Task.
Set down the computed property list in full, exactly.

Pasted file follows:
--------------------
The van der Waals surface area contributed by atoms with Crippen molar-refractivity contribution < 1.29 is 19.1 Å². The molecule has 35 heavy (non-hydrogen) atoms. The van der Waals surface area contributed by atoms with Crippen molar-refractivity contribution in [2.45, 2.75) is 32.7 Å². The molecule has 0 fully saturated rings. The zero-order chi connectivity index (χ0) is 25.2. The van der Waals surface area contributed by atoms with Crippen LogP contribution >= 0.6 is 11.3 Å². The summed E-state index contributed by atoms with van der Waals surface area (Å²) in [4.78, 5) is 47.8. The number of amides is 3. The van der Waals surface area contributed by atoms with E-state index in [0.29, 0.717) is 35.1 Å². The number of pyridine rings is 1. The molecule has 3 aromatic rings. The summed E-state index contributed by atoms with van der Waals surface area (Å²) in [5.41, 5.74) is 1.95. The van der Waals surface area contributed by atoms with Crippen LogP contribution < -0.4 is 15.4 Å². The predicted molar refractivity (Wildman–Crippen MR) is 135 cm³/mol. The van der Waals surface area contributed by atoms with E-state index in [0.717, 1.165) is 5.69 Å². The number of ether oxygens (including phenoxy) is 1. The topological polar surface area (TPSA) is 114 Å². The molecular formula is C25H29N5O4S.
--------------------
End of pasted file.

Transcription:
The van der Waals surface area contributed by atoms with Crippen molar-refractivity contribution < 1.29 is 19.1 Å². The molecule has 35 heavy (non-hydrogen) atoms. The van der Waals surface area contributed by atoms with Crippen molar-refractivity contribution in [2.45, 2.75) is 32.7 Å². The molecule has 0 fully saturated rings. The zero-order chi connectivity index (χ0) is 25.2. The van der Waals surface area contributed by atoms with Crippen LogP contribution >= 0.6 is 11.3 Å². The summed E-state index contributed by atoms with van der Waals surface area (Å²) in [4.78, 5) is 47.8. The number of amides is 3. The van der Waals surface area contributed by atoms with E-state index in [0.29, 0.717) is 35.1 Å². The number of pyridine rings is 1. The molecule has 3 aromatic rings. The summed E-state index contributed by atoms with van der Waals surface area (Å²) in [5.41, 5.74) is 1.95. The van der Waals surface area contributed by atoms with Crippen LogP contribution < -0.4 is 15.4 Å². The predicted molar refractivity (Wildman–Crippen MR) is 135 cm³/mol. The van der Waals surface area contributed by atoms with E-state index in [0.717, 1.165) is 5.69 Å². The number of ether oxygens (including phenoxy) is 1. The topological polar surface area (TPSA) is 114 Å². The molecular formula is C25H29N5O4S.